In addition, faculty have designed in-class activities, called Teaching-Learning Cultural sessions (TLCs), which promote student retention. TLCs are concentrated, lively 10- to 15-minute weekly sessions that cover a multitude of topics, such as health promotion, stress reduction and how to form an effective study group. For example, students may be asked to complete a schedule of their week, evaluate quality study time and determine realistic study goals. The schedules become the basis for TLC class discussion about time management. TLCs can also incorporate cultural or pathophysiologic topics relevant to the class lecture material.

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Plus, clinical cultural sessions are held monthly during post-conference in most major clinical junior- and senior-level courses. Students from both the ECU and SOSU campuses attend these sessions to discuss cultural aspects of nursing care. Clinical faculty develop the sessions and facilitate discussion, which is held via ITV. For example: Students assess their assigned patient’s traditional health beliefs or home health practices, then share this information with their student colleagues. As part of the discussion, students also share their own family’s traditions. Additional clinical topics include beliefs related to the dying process, diabetic care and cultural or ethnic assessment findings. The textbooks by Spector and Twiname & Boyd serve as a springboard for both TLCs and clinical cultural sessions.

A culminating senior-level cultural experience occurs in the Community Health course. Students plan, implement and evaluate health career fairs and health assessments at local elementary and secondary schools that have a high percentage of American Indian students.

Bridging Boundaries

Developing and implementing this technologically complex collaborative project was often challenging, but the results we have achieved together have been more than worth it. Our first grant project’s goal of bringing baccalaureate nursing to rural southeastern Oklahoma has been successfully met: We have a vibrant extended nursing department which is flourishing in the distance education environment.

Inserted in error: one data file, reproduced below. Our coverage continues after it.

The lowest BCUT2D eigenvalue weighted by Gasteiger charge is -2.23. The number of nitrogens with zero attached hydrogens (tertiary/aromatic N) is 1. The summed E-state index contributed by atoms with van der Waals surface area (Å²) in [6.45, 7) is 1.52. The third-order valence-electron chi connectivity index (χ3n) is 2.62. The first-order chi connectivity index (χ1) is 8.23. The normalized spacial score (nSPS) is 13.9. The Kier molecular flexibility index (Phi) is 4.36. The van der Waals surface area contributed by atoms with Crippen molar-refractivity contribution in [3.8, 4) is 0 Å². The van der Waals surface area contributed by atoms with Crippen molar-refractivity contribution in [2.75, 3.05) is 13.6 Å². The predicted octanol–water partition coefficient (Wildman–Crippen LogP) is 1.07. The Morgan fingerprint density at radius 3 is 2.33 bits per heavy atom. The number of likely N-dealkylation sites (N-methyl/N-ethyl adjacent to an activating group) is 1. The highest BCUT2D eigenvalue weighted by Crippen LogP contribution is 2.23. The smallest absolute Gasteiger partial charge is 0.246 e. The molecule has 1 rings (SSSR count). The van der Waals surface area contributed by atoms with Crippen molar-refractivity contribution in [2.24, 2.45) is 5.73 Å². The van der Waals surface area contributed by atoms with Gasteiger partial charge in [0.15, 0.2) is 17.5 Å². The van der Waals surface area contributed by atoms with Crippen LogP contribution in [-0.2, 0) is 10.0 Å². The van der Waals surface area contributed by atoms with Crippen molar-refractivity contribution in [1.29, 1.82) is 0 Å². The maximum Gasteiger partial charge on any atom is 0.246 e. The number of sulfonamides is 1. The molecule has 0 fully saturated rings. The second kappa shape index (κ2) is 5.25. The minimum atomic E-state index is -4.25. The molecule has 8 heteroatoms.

NCLEX-RN® pass rates are consistent across the two campuses and exceed the national average. This fall semester, the senior class will be the largest we have ever had, with 60 students. This represents a two-year average increase of over 10 students. The junior class has retained 71 of the original 74 students. Preparation of a new ITV classroom is in progress to accommodate the larger ECU campus site class size. We continue to maintain a higher enrollment of Native American students in the nursing program than the overall average percentage on both the ECU and SOSU campuses.

We have bridged many boundaries to build the ECU @ Southeastern Department of Nursing, not the least of which was the longstanding rivalry between the two educational institutions. Initially the two campuses had separate student nurse organizations, but now the two organizations are merging. Most clinical agencies in the area have been eager to accommodate [email protected] nursing students and faculty.

By extending ECU’s program to a sister university with an equally diverse student population, we have increased the accessibility of a baccalaureate nursing program that is well established and fully accredited. We continue to maintain a philosophy of providing quality nursing education to all students regardless of which campus site they attend. Faculty physically travel to [email protected] to originate at least 25% of didactic class sessions. The instructors’ sensitivity to promoting distant students’ class participation has been integral in achieving inclusiveness.

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Classroom and clinical activities are designed to enhance student interaction across both campuses and to increase cultural sensitivity. Every junior-level student has at least one clinical day at the Chickasaw Nation’s Carl Albert Indian Health Facility. ECU campus senior students travel to the [email protected] campus for selected class activities. The program’s clinical cultural sessions and TLCs receive positive evaluations from the students.

An important benefit of this project is that we are helping to alleviate minority health care disparities in our area by reaching out to surrounding diverse communities to recruit our nursing students. We also conduct clinical activities in predominantly Native American secondary schools. In one of these schools, our senior Community Health students have conducted physical assessments and health career fairs for six years; the high school students look forward to the nursing students’ activities. Altogether, approximately 200 grade school and high school students per year participate in activities planned by our nursing students. At least one of these pre-college students has indicated that she plans to enroll in our nursing program when she graduates.

Most of the nurses we prepare at ECU and at ECU @ Southeastern remain in the area after graduation. Thus, our project has increased the numbers of culturally diverse professional nurses in the rural Oklahoma health care workforce. As more baccalaureate-prepared American Indian students continue to graduate from our program and embark on nursing careers, they will be able to provide enhanced culturally sensitive care to underserved populations who urgently need it.

Authors’ Note

The authors gratefully acknowledge the U.S. Department of Health and Human Services, Health Resources and Services Administration, Bureau of Health Professions, Division of Nursing for its financial support of this project. We also wish to express our gratitude to the administrations at ECU and SOSU, and to the ECU Department of Nursing’s faculty, staff and students.